Four Types of Coughs, One Remedy
Philippine Atmospheric, Geophysical and Astronomical Services Administration or as we know it, PAGASA, warns us of a very rainy season. Today, we’ll see the difference between coughs and share one remedy you can have so that you can be ready whatever cough there is.
A dry cough is one that lacks the production of mucus or phlegm. A dry cough is typically a good sign in adults as it indicates a lack of mucus in the lungs, throat, and nasal passages, but in infants, a dry cough can mean that while mucus is present, it’s unable to be removed from the body due to undeveloped lungs. Dry cough is often associated with allergies and asthma rather than chronic seasonal or contagious infections and should also be a cause of concern if it occurs frequently, for more than 2 days in a row, or in association with other symptoms such as a fever, vomiting, restlessness, and other signs of illness.
A wet cough, also known as a productive cough, is one that produces mucus, or phlegm. Wet coughs are the type often associated with the common cold and may be relieved with plenty of hydration and rest, but in infants, a wet cough should still be evaluated by a pediatrician to ensure a serious underlying problem like influenza, bronchitis, pneumonia, cystic fibrosis, or asthma are not to blame. Aspirin, nasal decongestants, and cold medicine are not recommended for infants, but a humidifier or vaporizer may help lessen the severity of a wet cough until a pediatrician can be consulted.
Croup is caused by a viral or bacterial infection of the respiratory system, including the bronchial tubes, larynx, or trachea.Croup cough is distinguishable by the harsh “barking” sound exhibited by an infected child or infant. Croup cough is often not accompanied by most of the symptoms associated with other respiratory illnesses, like fever, runny nose, sneezing, etc. A raspy voice or sore throat, however, may be present, and often, symptoms are sporadic, reoccurring and disappearing on and off for a few hours for several days. While crough is often treatable in adults and children, infants with developing airwaves should be monitored to ensure air passages are remaining open and clear.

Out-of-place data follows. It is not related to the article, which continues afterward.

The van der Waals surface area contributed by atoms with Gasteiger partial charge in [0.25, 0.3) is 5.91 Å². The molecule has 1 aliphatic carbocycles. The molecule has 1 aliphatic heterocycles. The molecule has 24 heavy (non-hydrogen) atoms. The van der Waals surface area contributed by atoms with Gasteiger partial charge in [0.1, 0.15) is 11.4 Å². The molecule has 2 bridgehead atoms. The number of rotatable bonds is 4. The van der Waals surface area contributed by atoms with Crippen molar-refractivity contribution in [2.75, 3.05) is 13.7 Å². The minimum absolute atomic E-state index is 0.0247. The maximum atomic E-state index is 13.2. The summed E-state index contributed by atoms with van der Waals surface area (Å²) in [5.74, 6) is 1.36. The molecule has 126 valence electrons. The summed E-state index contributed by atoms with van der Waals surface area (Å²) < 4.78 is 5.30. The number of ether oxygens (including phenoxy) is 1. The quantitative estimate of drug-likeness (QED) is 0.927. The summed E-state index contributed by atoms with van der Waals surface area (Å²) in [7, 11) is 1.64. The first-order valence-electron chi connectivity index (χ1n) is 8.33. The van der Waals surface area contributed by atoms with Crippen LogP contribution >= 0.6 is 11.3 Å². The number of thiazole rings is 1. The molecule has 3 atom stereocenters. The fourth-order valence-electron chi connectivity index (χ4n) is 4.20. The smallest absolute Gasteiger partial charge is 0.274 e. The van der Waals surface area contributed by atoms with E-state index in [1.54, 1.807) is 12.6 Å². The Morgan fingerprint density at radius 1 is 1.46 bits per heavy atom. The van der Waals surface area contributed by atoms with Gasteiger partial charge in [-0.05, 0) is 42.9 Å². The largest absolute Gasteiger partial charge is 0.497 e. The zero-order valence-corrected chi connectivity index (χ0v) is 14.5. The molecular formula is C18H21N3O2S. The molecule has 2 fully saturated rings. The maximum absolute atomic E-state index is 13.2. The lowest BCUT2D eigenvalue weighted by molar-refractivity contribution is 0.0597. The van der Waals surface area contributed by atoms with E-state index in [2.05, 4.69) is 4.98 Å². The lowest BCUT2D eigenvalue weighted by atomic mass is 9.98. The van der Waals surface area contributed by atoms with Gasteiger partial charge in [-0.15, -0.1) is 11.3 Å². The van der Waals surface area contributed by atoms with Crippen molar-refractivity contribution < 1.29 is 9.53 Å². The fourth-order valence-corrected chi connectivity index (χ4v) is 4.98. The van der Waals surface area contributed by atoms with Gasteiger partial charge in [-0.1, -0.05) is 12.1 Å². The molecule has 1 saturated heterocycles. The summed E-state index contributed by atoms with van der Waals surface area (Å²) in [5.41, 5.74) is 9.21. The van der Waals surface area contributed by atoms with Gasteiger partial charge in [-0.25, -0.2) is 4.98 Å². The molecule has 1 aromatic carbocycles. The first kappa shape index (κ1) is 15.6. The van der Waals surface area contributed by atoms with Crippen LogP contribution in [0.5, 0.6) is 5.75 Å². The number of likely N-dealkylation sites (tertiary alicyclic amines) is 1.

Whooping cough, also known as pertussis, is a severe form of dry cough that accompanies frequent bouts of coughing. Whooping cough is most common in children and infants who have not been vaccinated against pertussis or who are too young to receive their vaccinations. While rare, whooping cough can be severe, and even fatal, for infants and young children. In extreme cases, seizures, pneumonia, lung failure, and brain damage have even been reported. Whooping cough is a concern for infants and young children because, while treatable with antibiotics, the condition is highly contagious yet has an incubation period of between 7 and 21 days, which means that medication is sometimes unlikely to have a significant impact on treating symptoms by the time they present in full force.
With these new learnings, we now have a dilemma: We will need many, many, remedies and medicine for these coughs! Right?
Wrong. Regardless of the cause of your cough, a cough patch can be a huge help. Our own NoCough cough relief patch contains Jujube Nectar, Cinnamon, and Rhizoma Arisaematis along many others to soothe the throat and ease your cough. Being a patch rather than a liquid, it’s also really convenient so it’s a great one to use while your kids are out and about. You can use it anytime everyday so it’s a great way to keep your cough at bay.
Get yours right here: https://www.happydibs.com/products/nocough-patch